A simple IT audit checklist for small businesses. Find out if you're meeting the basic requirements for security, IT reliability, and more.

The Best IT Audit Checklist for Small Businesses

There are lots of different IT frameworks out there that you can use to audit the security or reliability of your IT. The ones from NIST, ISO, PCI, and HIPAA are the most popular.

We find these frameworks to be somewhat overly demanding and/or complicated, at least as something that small businesses can do by themselves. 

Plus, as with most regulations, there’s a lot of paperwork and documentation involved here. And a lot about formalizing processes and responsibilities between large numbers of people, which aren’t relevant to small businesses.

The XO IT audit checklist is made just for small businesses and busy people that are just starting out with the IT audit process. Those that don’t really need a formal audit but still want to know if they’re following all the key IT best practices.

Let’s get started!

Let’s start with security since that’s the primary focus of a lot of IT frameworks.

Antivirus active and updated

Install antivirus software on all your computers and servers. Make sure they’re working and updated, otherwise they’ll be as worthless at preventing threats as mother birds telling their eggs and cuckoos’ eggs apart.

Use an RMM tool like NinjaRMM to manage and monitor your antivirus remotely.

Firewall implemented and properly configured

Use a network-level firewall to block all unneeded traffic. A firewall with intrusion detection and prevention systems (IDS/IPS) will help you identify and stop cyber attacks as they happen.

Block unnecessary protocols and sites like gambling, gaming, and social media websites. Make sure to allow or “whitelist” useful and stupendously informative resources like the XO blog.

Keep all your software up to date

Use an RMM tool to keep all of your operating systems and applications updated or pay an MSP to do it for you. Many updates and patches remove known vulnerabilities in software.

Famously, the devastating NotPetya ransomware from 2017 targeted a security hole that had already been addressed in a Windows update patch released 3 months earlier. Businesses like FedEx, Maersk, and Mondelez could have collectively saved $10 billion in damages just by keeping their Windows software up-to-date.

Encrypt all your drives

Encrypt all of your devices with technologies like BitLocker (which can be remotely implemented using an MDM tool like Microsoft Intune) or data-at-rest encryption. This prevents thieves from being able to access data off devices they’ve physically stolen.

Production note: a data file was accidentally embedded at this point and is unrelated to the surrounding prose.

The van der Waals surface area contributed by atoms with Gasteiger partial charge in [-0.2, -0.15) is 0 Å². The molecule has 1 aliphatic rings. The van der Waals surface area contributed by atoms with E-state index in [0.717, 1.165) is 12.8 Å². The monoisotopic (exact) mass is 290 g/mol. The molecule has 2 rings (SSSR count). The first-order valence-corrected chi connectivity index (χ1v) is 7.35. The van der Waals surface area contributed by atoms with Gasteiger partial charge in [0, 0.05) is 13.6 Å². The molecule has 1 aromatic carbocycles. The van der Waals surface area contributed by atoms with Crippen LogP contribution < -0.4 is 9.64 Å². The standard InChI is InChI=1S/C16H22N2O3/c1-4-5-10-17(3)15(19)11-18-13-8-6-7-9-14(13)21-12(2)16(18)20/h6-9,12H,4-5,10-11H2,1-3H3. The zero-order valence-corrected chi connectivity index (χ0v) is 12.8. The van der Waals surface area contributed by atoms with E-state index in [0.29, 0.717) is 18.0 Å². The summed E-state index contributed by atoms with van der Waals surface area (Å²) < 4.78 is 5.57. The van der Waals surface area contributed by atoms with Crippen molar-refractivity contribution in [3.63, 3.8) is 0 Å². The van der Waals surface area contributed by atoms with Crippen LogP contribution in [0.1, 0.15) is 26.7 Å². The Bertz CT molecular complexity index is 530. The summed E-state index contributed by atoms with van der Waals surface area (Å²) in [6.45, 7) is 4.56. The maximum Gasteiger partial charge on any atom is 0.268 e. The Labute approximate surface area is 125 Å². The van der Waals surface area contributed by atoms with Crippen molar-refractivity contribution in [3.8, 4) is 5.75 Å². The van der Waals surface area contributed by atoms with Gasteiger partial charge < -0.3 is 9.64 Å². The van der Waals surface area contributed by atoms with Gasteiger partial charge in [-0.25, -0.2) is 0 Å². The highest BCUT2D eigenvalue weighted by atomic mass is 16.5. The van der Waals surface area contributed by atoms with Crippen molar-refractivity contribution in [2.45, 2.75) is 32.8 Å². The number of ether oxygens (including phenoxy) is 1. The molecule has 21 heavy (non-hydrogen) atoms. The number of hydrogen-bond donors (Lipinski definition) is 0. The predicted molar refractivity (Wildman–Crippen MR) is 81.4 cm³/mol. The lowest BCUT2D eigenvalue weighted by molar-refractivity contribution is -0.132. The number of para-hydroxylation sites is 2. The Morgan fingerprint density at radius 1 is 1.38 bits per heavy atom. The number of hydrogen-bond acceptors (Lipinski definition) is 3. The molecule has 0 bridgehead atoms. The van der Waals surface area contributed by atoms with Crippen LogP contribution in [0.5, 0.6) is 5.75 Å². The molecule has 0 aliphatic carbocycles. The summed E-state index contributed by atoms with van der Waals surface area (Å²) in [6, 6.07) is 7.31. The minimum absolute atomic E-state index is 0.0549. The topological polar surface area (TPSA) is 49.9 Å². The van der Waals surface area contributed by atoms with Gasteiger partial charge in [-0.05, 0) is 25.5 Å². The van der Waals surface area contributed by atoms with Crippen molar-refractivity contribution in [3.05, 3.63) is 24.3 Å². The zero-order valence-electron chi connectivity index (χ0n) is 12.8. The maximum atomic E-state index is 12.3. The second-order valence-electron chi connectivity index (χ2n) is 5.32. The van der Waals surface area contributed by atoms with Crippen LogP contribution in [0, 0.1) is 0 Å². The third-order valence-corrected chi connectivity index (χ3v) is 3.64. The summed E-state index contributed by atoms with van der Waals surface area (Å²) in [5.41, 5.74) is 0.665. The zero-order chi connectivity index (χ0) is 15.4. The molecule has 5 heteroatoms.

Employee training

Teach your employees all the IT security basics:

  • Be careful clicking on links and attachments in emails
  • Pick strong passwords
  • Don’t reuse passwords for multiple accounts
  • Change your passwords every 90 days or so
  • Always log off when stepping away from your computer in a public area
  • Stay away from dangerous websites like gambling sites and social media sites when on the company network
  • Make sure to follow XO on all social media sites to keep up on all the latest IT news and trends

Just kidding about the last one – we know you’re already following us on Twitter, LinkedIn, Facebook.

Physical security 

Let’s assume you’re already doing the common sense things like:

  • Having locks on your business’s doors
  • Installing security cameras
  • Putting expensive equipment like servers and networking hardware in some sort of locked rack
  • Keeping non-employees out of sensitive areas

Less obvious measures include ensuring your employees’ screens and keyboards aren’t readily visible from any public areas, disconnecting unused Ethernet wall ports, and installing an access control system with individualized access cards or fobs.

Some regulations like HIPAA and SOX require you to maintain certain types of records for such and such period of time. Of course, it’s generally just a good idea to keep as much of your data as possible as long as possible, for legal reasons and long-term analysis and comparison purposes.